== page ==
Which points out, we shouldn’t worry about what we have to give.  Whatever it is, it is enough.  It is enough to help the other person.  You are not God and He doesn’t expect you to meet all of their needs.  We spend too much time bemoaning what we don’t have.  In truth we can actually rejoice in the little that we have.  Why?  We can rejoice because God’s supply will be easier to see.  Paul saw this when he said, “when I am weak then I am strong.”  He knew that his weakness would make God’s strength all the more obvious, which would then strengthen his faith and the faith of others.  When we are strong we delude ourselves into thinking it is all us.  When in truth God is even then helping us.

We need to also give in both material and spiritual things.  Different people tend to go one way or the other.  We either give $5.00 to someone and go on our way, or we hand them a Bible tract and go on our way.  I am not saying that either of these is wrong.  The real question is about our motivation.  God, how can I help this person?  Sometimes we need to stop giving people money and help them in other ways.  This takes true care and the wisdom of God.  Jesus was able to do both.  He fed the people food, but also taught them about the Kingdom of God.  Sometimes people do not realize that they have great spiritual need.  They may despise your attempts to minister to them spiritually.  Compassion should not be given because the recipient is so thankful.  It should be given because it is the right thing to do.

This Event Parallels Israel In The Wilderness

When you step back from this story, you realize that is practically a reenactment of Israel and Moses in the wilderness.  First, we have a people who go out to meet with God in the wilderness.  In the Exodus it was Israel leaving Egypt to follow Moses.  Here it is people who are hungry for God leaving the society of Israel behind to follow the Messiah.  In both cases it is a remnant of all the people in the land who follow God.  Today, the Church is the remnant of the tribes, tongues, and nations of the earth that have been called out of the world system in order to meet with God.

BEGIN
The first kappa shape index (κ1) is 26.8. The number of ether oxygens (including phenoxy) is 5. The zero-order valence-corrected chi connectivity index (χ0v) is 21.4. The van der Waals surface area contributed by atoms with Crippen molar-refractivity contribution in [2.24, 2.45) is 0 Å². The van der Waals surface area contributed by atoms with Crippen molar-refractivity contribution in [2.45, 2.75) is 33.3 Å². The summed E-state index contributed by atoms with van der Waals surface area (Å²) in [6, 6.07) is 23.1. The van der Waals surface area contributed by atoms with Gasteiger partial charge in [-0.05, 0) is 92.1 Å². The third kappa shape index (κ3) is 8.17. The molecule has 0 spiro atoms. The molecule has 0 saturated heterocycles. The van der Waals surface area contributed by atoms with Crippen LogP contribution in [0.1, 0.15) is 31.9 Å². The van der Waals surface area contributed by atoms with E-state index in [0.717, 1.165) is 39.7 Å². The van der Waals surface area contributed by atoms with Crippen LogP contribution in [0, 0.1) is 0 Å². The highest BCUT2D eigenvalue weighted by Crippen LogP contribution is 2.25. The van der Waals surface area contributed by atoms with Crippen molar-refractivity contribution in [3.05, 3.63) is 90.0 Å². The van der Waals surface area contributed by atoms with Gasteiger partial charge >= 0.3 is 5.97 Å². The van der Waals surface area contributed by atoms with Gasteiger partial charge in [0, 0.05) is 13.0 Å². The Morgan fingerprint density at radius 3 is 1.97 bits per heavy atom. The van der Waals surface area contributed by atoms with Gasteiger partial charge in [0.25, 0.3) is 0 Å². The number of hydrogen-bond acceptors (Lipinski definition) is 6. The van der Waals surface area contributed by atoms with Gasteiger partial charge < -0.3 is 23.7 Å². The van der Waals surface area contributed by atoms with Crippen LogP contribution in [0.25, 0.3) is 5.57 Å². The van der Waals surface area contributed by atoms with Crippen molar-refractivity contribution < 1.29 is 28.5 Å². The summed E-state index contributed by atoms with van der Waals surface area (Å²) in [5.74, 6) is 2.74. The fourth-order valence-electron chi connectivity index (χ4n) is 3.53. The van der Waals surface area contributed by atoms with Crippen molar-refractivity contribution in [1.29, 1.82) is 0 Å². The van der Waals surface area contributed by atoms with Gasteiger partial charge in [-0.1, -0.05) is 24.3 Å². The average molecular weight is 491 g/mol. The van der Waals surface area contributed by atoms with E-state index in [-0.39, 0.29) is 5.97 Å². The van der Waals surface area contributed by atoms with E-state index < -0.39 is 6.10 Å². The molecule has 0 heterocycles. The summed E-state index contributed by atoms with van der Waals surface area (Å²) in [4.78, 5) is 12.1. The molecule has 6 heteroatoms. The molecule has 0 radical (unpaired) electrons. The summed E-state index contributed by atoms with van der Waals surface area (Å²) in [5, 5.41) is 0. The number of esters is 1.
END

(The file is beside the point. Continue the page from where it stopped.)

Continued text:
The second point is that God provides bread and meat for them.  In the exodus, they began to complain and God miraculously provided manna and quail as well as water.  Jesus of course takes 5 loaves of bread and 2 fish and feeds over 5,000 with it.  In fact in this case it is the Messiah who does the miracle.  Whereas Moses only told the people what God would do.  Even today, the material needs of God’s people are met by Him.  He promised that if we would put His Kingdom first, then He would provide our material needs.

The third point is that God provided Truth and Instruction for them.  Moses is known as the lawgiver because God gave his laws to Israel through him.  Here, Jesus instructs the people in the new society they are to become a part of, the kingdom of God.  It is easy to settle for bread and meat and to not care about the spiritual.  God is not content to just meet our material needs.  As Christians we can be guilty of being part of the religious crowd, but not really letting the teaching of Christ change our life.  Here is a question for you.  Do you interpret the Bible in the lens of what you want and feel?  Or, do you interpret your feelings and wants in the lens of Scripture?  Don’t be foolish and twist God’s Truth to fit what you want.  We are the ones who need to repent, not God.

In some of the other gospels we are told that the people continued to follow Jesus in the days after this great miracle, hoping for more bread and fish.  Yet, he rebuked them and said they needed to work as hard for spiritual food as they did for food for their stomach.  Thus commendation is for those who trust the Lord, not those who saw a miracle.  In days of the Exodus, all the people saw great miracles, but they perished in the desert because they did not have faith in God.  Faith turns away from grumbling and towards thanksgiving.  Faith turns away from complaining and towards rejoicing.  Faith turns away from disobedience and towards obedience.  Faith does not focus on our lack, but rejoices in His faithful supply.  The Lord is our provider and He has not failed us yet!

Article originally appeared on Abundant Life Christian Fellowship - Everett, WA (http://totallyforgiven.com/).